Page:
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Active Layer Thickness 2040 2049

Dates

Last Update
2015-11-02
Publication Date
2011-09-29

Citation

LCC Network Data Steward(Point of Contact), Arctic Landscape Conservation Cooperative(administrator), 2015-11-02(lastUpdate), 2011-09-29(Publication), Active Layer Thickness 2040 2049, http://arcticlcc.org/products/84adfa0c-dd56-4915-9308-5ef938bec327, https://www.sciencebase.gov/catalog/item/5a300c6ce4b08e6a89d57f22

Summary

This raster, created in 2010, is output from the Geophysical Institute Permafrost Lab (GIPL) model and represents simulated active layer thickness (ALT) in meters averaged across a decade. The file name specifies the decade the raster represents. For example, a file named ALT_1980_1989.tif represents the decade spanning 1980-1989. Cell values represent simulated maximum depth (in meters) of thaw penetration (for areas with permafrost) or frost penetration (for areas without permafrost). If the value of the cell is positive, the area is underlain by permafrost and the cell value specifies the depth of the seasonally thawing layer above permafrost. If the value of the cell is negative, the ground is only seasonally frozen and the cell [...]

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ActiveLayerThickness_2040_2049.zip 1.56 MB
md_metadata.json 228.45 KB
metadata.xml
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1.28 MB

Material Request Instructions

Arctic Landscape Conservation Cooperative(Data Owner)

Purpose

The Geophysical Institute Permafrost Lab (GIPL) model was developed specifically to assess the effect of a changing climate on permafrost. The GIPL 1.0 model is a quasi-transitional, spatially distributed, equilibrium model for calculating the active layer thickness and mean annual ground temperature. The GIPL-1 model accounts effectively for the effects of snow cover, vegetation, soil moisture, and soil thermal properties. The GIPL-1 model allows for the calculation of maximum active layer thickness (ALT) and mean annual ground temperatures (MAGT) at the bottom of the active layer. The approach to determine the ALT and MAGT is based on an approximate analytical solution that includes freezing/thawing processes and provides an estimation of thermal offset due to the difference in frozen and thawed soil thermal properties (Kudryavtsev, et al., 1974). It uses the idea of applying the Fourier temperature wave propagation theory to a medium with phase transitions, such as freezing/thawing ground. Application of this approach resulted in the discovery of the thermal offset and an understanding of the laws that govern the dynamics of the ground thermal regime. These discoveries led to an understanding of the effects that the thermal properties of the ground have upon the MAGTs and ALT, and how periodically (seasonally) varying climatic parameters affect permafrost dynamics. The output parameters of this method are given as annual averages.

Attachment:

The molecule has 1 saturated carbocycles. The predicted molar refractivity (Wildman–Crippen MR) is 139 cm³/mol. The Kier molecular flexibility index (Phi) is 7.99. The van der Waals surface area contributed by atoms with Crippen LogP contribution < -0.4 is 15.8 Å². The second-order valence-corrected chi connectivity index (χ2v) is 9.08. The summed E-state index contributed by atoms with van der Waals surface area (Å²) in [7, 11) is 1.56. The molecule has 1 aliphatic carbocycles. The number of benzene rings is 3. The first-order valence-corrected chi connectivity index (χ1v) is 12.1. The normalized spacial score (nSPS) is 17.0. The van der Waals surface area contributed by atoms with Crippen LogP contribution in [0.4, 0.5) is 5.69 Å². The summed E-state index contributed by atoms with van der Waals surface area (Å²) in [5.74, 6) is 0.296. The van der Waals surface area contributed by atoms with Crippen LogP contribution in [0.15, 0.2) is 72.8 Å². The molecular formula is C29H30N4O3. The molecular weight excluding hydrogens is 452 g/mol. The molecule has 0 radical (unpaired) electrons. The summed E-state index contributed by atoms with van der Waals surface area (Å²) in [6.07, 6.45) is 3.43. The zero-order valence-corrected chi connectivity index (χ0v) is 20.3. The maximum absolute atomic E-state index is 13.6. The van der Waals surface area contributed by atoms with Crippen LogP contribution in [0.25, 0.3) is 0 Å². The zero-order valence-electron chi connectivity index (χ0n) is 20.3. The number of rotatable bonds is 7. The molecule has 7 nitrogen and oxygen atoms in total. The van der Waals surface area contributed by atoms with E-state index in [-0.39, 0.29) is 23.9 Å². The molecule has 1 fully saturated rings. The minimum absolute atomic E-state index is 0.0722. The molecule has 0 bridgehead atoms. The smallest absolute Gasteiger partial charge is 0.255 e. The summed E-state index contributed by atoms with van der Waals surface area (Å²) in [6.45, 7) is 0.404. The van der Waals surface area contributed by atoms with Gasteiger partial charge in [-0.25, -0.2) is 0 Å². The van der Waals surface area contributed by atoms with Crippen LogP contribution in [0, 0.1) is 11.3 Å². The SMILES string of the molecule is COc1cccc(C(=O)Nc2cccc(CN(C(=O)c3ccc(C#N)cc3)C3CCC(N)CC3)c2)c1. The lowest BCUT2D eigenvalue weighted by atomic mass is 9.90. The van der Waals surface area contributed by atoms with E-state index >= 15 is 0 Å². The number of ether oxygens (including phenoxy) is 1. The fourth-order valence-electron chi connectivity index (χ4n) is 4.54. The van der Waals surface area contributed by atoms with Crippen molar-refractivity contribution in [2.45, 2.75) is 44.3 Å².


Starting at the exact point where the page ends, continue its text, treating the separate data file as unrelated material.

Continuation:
Additional Information

Identifiers

Type Scheme Key
urn:uuid urn:uuid 84adfa0c-dd56-4915-9308-5ef938bec327

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